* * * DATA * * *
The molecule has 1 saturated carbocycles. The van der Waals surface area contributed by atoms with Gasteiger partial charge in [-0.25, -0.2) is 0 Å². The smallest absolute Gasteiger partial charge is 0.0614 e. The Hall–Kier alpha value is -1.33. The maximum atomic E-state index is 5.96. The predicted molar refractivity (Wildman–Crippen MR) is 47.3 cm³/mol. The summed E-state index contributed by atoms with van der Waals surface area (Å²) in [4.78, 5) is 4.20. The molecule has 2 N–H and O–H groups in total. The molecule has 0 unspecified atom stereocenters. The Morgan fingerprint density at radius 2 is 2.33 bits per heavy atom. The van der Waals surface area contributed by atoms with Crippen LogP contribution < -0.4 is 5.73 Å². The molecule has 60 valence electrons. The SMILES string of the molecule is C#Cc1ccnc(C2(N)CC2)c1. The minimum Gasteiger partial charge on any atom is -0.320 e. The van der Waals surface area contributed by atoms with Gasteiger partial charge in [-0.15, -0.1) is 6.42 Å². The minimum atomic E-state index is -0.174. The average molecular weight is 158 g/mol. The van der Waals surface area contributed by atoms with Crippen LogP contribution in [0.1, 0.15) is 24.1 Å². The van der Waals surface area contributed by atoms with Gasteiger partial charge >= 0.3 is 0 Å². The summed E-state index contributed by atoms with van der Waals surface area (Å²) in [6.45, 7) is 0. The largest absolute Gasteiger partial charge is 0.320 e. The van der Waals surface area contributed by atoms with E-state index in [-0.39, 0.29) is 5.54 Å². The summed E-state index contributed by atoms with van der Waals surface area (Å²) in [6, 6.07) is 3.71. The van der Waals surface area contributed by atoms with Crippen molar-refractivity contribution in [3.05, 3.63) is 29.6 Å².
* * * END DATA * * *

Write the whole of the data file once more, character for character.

The molecule has 1 saturated carbocycles. The van der Waals surface area contributed by atoms with Gasteiger partial charge in [-0.25, -0.2) is 0 Å². The smallest absolute Gasteiger partial charge is 0.0614 e. The Hall–Kier alpha value is -1.33. The maximum atomic E-state index is 5.96. The predicted molar refractivity (Wildman–Crippen MR) is 47.3 cm³/mol. The summed E-state index contributed by atoms with van der Waals surface area (Å²) in [4.78, 5) is 4.20. The molecule has 2 N–H and O–H groups in total. The molecule has 0 unspecified atom stereocenters. The Morgan fingerprint density at radius 2 is 2.33 bits per heavy atom. The van der Waals surface area contributed by atoms with Crippen LogP contribution < -0.4 is 5.73 Å². The molecule has 60 valence electrons. The SMILES string of the molecule is C#Cc1ccnc(C2(N)CC2)c1. The minimum Gasteiger partial charge on any atom is -0.320 e. The van der Waals surface area contributed by atoms with Gasteiger partial charge in [-0.15, -0.1) is 6.42 Å². The minimum atomic E-state index is -0.174. The average molecular weight is 158 g/mol. The van der Waals surface area contributed by atoms with Crippen LogP contribution in [0.1, 0.15) is 24.1 Å². The van der Waals surface area contributed by atoms with Gasteiger partial charge >= 0.3 is 0 Å². The summed E-state index contributed by atoms with van der Waals surface area (Å²) in [6.45, 7) is 0. The largest absolute Gasteiger partial charge is 0.320 e. The van der Waals surface area contributed by atoms with E-state index in [-0.39, 0.29) is 5.54 Å². The summed E-state index contributed by atoms with van der Waals surface area (Å²) in [6, 6.07) is 3.71. The van der Waals surface area contributed by atoms with Crippen molar-refractivity contribution in [3.05, 3.63) is 29.6 Å².